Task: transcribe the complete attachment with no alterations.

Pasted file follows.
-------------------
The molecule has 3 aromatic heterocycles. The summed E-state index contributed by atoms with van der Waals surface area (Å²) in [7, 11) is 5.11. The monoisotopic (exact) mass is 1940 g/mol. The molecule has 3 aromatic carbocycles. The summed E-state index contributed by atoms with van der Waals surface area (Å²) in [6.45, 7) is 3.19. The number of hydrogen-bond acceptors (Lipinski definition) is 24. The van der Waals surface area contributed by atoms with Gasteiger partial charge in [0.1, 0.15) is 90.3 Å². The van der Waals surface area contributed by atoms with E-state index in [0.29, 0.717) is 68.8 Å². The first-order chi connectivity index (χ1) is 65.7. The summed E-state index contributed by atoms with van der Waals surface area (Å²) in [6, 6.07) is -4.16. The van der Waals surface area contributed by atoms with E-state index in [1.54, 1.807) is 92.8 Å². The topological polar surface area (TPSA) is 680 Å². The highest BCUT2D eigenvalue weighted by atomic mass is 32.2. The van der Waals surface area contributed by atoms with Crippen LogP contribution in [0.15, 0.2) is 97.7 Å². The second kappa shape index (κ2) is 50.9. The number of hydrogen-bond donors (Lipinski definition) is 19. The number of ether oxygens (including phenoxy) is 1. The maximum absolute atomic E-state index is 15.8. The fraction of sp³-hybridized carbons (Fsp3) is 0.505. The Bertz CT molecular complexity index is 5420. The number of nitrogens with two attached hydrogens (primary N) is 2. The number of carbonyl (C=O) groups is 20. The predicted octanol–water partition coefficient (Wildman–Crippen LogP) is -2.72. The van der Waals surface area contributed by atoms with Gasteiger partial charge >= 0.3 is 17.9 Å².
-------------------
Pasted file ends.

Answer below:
The molecule has 3 aromatic heterocycles. The summed E-state index contributed by atoms with van der Waals surface area (Å²) in [7, 11) is 5.11. The monoisotopic (exact) mass is 1940 g/mol. The molecule has 3 aromatic carbocycles. The summed E-state index contributed by atoms with van der Waals surface area (Å²) in [6.45, 7) is 3.19. The number of hydrogen-bond acceptors (Lipinski definition) is 24. The van der Waals surface area contributed by atoms with Gasteiger partial charge in [0.1, 0.15) is 90.3 Å². The van der Waals surface area contributed by atoms with E-state index in [0.29, 0.717) is 68.8 Å². The first-order chi connectivity index (χ1) is 65.7. The summed E-state index contributed by atoms with van der Waals surface area (Å²) in [6, 6.07) is -4.16. The van der Waals surface area contributed by atoms with E-state index in [1.54, 1.807) is 92.8 Å². The topological polar surface area (TPSA) is 680 Å². The highest BCUT2D eigenvalue weighted by atomic mass is 32.2. The van der Waals surface area contributed by atoms with Crippen LogP contribution in [0.15, 0.2) is 97.7 Å². The second kappa shape index (κ2) is 50.9. The number of hydrogen-bond donors (Lipinski definition) is 19. The number of ether oxygens (including phenoxy) is 1. The maximum absolute atomic E-state index is 15.8. The fraction of sp³-hybridized carbons (Fsp3) is 0.505. The Bertz CT molecular complexity index is 5420. The number of nitrogens with two attached hydrogens (primary N) is 2. The number of carbonyl (C=O) groups is 20. The predicted octanol–water partition coefficient (Wildman–Crippen LogP) is -2.72. The van der Waals surface area contributed by atoms with Gasteiger partial charge >= 0.3 is 17.9 Å².